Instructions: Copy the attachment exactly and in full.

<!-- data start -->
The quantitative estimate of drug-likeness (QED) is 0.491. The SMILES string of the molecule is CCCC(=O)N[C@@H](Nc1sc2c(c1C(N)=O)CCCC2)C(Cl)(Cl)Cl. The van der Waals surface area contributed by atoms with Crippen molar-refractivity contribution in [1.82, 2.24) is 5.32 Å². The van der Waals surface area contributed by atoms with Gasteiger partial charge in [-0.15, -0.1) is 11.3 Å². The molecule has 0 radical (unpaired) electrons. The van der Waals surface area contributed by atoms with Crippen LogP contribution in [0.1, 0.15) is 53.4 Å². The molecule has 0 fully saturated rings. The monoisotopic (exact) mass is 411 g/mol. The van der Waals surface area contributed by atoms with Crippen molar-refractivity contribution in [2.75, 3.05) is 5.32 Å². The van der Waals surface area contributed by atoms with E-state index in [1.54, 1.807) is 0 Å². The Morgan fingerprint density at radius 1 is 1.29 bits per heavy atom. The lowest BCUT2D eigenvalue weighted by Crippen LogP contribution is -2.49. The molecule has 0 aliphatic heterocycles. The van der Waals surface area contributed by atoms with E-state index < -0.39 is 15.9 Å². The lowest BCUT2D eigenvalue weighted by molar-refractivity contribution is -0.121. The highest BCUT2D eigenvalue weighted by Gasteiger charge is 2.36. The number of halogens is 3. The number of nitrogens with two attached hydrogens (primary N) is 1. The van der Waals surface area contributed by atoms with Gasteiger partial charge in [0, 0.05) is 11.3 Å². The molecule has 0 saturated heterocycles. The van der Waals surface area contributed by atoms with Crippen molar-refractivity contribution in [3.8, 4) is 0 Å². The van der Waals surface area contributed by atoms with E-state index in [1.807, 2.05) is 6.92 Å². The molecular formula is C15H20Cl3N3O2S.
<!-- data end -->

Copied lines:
The quantitative estimate of drug-likeness (QED) is 0.491. The SMILES string of the molecule is CCCC(=O)N[C@@H](Nc1sc2c(c1C(N)=O)CCCC2)C(Cl)(Cl)Cl. The van der Waals surface area contributed by atoms with Crippen molar-refractivity contribution in [1.82, 2.24) is 5.32 Å². The van der Waals surface area contributed by atoms with Gasteiger partial charge in [-0.15, -0.1) is 11.3 Å². The molecule has 0 radical (unpaired) electrons. The van der Waals surface area contributed by atoms with Crippen LogP contribution in [0.1, 0.15) is 53.4 Å². The molecule has 0 fully saturated rings. The monoisotopic (exact) mass is 411 g/mol. The van der Waals surface area contributed by atoms with Crippen molar-refractivity contribution in [2.75, 3.05) is 5.32 Å². The van der Waals surface area contributed by atoms with E-state index in [1.54, 1.807) is 0 Å². The Morgan fingerprint density at radius 1 is 1.29 bits per heavy atom. The lowest BCUT2D eigenvalue weighted by Crippen LogP contribution is -2.49. The molecule has 0 aliphatic heterocycles. The van der Waals surface area contributed by atoms with E-state index < -0.39 is 15.9 Å². The lowest BCUT2D eigenvalue weighted by molar-refractivity contribution is -0.121. The highest BCUT2D eigenvalue weighted by Gasteiger charge is 2.36. The number of halogens is 3. The number of nitrogens with two attached hydrogens (primary N) is 1. The van der Waals surface area contributed by atoms with Gasteiger partial charge in [0, 0.05) is 11.3 Å². The molecule has 0 saturated heterocycles. The van der Waals surface area contributed by atoms with Crippen molar-refractivity contribution in [3.8, 4) is 0 Å². The van der Waals surface area contributed by atoms with E-state index in [1.807, 2.05) is 6.92 Å². The molecular formula is C15H20Cl3N3O2S.